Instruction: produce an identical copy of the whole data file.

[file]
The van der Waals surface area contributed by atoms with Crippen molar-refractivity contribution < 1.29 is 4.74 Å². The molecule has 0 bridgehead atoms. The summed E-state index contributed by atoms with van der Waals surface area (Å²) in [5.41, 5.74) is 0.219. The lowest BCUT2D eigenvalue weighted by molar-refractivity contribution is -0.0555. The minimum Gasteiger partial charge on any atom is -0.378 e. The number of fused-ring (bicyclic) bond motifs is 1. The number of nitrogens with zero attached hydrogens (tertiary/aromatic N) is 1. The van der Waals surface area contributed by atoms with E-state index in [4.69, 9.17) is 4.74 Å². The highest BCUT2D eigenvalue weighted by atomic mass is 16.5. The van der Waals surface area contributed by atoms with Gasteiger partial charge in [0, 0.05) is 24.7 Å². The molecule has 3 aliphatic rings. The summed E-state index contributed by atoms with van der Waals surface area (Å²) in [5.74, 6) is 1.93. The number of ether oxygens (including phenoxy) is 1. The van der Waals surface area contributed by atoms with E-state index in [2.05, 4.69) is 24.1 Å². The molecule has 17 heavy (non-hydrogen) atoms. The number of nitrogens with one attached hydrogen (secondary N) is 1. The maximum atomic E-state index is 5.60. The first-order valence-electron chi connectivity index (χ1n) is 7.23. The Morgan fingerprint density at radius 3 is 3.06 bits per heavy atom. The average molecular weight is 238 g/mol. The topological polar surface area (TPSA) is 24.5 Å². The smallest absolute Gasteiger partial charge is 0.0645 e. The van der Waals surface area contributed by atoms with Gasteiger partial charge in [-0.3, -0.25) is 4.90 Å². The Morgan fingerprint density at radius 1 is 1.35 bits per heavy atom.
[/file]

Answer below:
The van der Waals surface area contributed by atoms with Crippen molar-refractivity contribution < 1.29 is 4.74 Å². The molecule has 0 bridgehead atoms. The summed E-state index contributed by atoms with van der Waals surface area (Å²) in [5.41, 5.74) is 0.219. The lowest BCUT2D eigenvalue weighted by molar-refractivity contribution is -0.0555. The minimum Gasteiger partial charge on any atom is -0.378 e. The number of fused-ring (bicyclic) bond motifs is 1. The number of nitrogens with zero attached hydrogens (tertiary/aromatic N) is 1. The van der Waals surface area contributed by atoms with E-state index in [4.69, 9.17) is 4.74 Å². The highest BCUT2D eigenvalue weighted by atomic mass is 16.5. The van der Waals surface area contributed by atoms with Gasteiger partial charge in [0, 0.05) is 24.7 Å². The molecule has 3 aliphatic rings. The summed E-state index contributed by atoms with van der Waals surface area (Å²) in [5.74, 6) is 1.93. The number of ether oxygens (including phenoxy) is 1. The van der Waals surface area contributed by atoms with E-state index in [2.05, 4.69) is 24.1 Å². The molecule has 17 heavy (non-hydrogen) atoms. The number of nitrogens with one attached hydrogen (secondary N) is 1. The maximum atomic E-state index is 5.60. The first-order valence-electron chi connectivity index (χ1n) is 7.23. The Morgan fingerprint density at radius 3 is 3.06 bits per heavy atom. The average molecular weight is 238 g/mol. The topological polar surface area (TPSA) is 24.5 Å². The smallest absolute Gasteiger partial charge is 0.0645 e. The van der Waals surface area contributed by atoms with Gasteiger partial charge in [-0.3, -0.25) is 4.90 Å². The Morgan fingerprint density at radius 1 is 1.35 bits per heavy atom.